Besides adopting PRC terminology, the field sanitizes Qing imperial expansion in other ways. In a manner reminiscent of how historians once depicted European expansion into the American west, Mühlhahn writes of Chinese “homesteaders” and “settlers” who cleared and farmed “regions along the borders” of Sichuan, Yunnan, Guizhou, Taiwan, Manchuria, Tibet and Central Asia (33). What we might call settler colonists in another context, here are engaged in “internal migration” to “open borderlands.” First of all, how are these places “internal” if they were not yet or only recently under control of the state? Implicit in this slippage is the normalization of the CCP party-state’s ahistorical claim that all territory currently under its control has always been “China.” Second, these places were not “open,” nor were they “wilderness” (49) any more than the pre-Colombian Americas were. There were already people there before Qing conquest and Chinese settlement, obviously so in the cities of Tibet and southern Xinjiang, but also in the valleys and mountains of Sichuan, Taiwan, Yunnan and Guizhou and plains of Mongolia, northern Xinjiang, Tibet and Manchuria. In many cases, Han settlers displaced non-Chinese then clear-cut forests and plowed pastures to plant crops. This early modern expansion of Chinese settlers backed by Qing military force was similar to the expansion of Europeans across the Americas or that of Russians across Siberia. This displacement should not be glossed over. Indeed, that Chinese, like Europeans, participated in mass continental migration, with similar impacts on ecosystems and indigenous cultures, should be a key insight of early modern world history.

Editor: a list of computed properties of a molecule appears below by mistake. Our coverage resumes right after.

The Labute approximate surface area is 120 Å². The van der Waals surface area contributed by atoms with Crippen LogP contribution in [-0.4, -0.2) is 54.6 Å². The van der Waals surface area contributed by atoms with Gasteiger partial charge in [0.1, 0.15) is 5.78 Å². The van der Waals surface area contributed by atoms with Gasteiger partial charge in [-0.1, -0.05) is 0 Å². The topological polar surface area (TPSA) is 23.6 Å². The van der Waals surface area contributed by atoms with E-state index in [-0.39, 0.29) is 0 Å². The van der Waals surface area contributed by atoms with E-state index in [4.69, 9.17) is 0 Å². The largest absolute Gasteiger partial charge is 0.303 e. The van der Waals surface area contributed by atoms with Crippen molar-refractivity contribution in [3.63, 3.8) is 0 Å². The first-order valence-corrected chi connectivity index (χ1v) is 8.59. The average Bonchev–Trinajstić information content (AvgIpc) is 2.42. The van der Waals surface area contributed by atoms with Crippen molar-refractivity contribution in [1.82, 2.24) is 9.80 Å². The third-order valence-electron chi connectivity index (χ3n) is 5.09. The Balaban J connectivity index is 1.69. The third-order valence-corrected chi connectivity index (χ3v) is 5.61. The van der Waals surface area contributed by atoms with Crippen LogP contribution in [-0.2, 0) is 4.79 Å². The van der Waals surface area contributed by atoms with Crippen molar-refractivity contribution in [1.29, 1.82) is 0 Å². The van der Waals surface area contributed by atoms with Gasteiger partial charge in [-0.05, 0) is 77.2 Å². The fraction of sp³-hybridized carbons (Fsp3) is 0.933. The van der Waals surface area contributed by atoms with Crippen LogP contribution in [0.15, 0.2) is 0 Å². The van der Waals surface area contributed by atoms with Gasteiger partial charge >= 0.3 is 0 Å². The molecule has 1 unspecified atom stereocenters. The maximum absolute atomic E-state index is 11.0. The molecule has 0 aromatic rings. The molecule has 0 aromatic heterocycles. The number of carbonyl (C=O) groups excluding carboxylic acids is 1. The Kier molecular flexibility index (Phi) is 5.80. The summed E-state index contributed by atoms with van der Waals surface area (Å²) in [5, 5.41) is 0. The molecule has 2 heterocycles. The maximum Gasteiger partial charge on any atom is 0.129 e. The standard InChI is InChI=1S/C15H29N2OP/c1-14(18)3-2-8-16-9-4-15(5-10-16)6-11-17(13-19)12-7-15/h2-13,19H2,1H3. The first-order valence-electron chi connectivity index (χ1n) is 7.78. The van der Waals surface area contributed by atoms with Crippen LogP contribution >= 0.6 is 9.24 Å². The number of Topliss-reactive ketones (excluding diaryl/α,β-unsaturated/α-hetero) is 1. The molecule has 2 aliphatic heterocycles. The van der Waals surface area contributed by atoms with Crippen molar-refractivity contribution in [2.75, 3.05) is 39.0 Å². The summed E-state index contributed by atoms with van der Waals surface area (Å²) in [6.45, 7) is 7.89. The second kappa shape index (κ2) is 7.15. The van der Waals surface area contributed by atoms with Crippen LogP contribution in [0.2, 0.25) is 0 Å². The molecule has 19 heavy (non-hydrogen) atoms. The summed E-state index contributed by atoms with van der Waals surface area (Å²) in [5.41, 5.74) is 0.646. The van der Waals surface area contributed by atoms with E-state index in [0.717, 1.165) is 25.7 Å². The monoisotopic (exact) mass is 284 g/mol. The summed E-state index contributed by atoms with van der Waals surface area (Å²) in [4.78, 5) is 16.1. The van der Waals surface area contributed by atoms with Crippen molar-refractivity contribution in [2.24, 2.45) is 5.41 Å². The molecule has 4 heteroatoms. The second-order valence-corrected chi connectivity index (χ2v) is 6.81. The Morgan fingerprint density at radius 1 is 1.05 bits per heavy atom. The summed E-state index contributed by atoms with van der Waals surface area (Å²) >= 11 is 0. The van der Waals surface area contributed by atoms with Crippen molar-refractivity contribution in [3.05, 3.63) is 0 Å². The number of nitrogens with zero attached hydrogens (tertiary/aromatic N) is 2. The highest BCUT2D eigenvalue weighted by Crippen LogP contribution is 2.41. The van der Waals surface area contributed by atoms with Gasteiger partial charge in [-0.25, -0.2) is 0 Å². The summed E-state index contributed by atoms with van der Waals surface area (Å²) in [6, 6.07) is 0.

After its formation in 1636 (not 1644, as Mühlhahn writes), the Qing embarked upon over a century of imperial expansion through both military and diplomatic means. Qing armies comprised of Manchus, Mongols and other Inner Asian cavalry, along with growing numbers of Chinese progressively took over north China, south China, Taiwan, Mongolia, Xinjiang and Tibet. Their main adversaries to the south were rump elements of the Ming, whom Qing dispatched from China and Taiwan in under forty years. To the west, Qing struggled for twice as long with the Junghar Mongol confederation, vying for supremacy in Mongolia, Xinjiang and Tibet. The Qing rivalry with the Junghars was an epic, eight-decade hot and cold war, a geo-political competition for the legacy of Genghis Khan and role as patron of Tibetan Buddhism, a faith both Mongols and Tibetans followed. It was in the course of these Junghar wars that the Qing fiscal-military state matured, while conquering territory that now comprises a full third of the PRC. This is the primary reason twentieth-century Chinese republics have claimed sovereignty over Tibet, Xinjiang and outer as well as inner Mongolia. Yet the name “Junghar” does not appear once in Mühlhahn’s book, and he alludes only indirectly to Qing expansion in Inner Asia.

[1]James A. Millward, “New Perspectives on the Qing Frontier,” in Gail Hershatter, Emily Honig, Jonathan N. Lipman and Randall Stross, eds. Remapping China. Stanford University Press, 1996.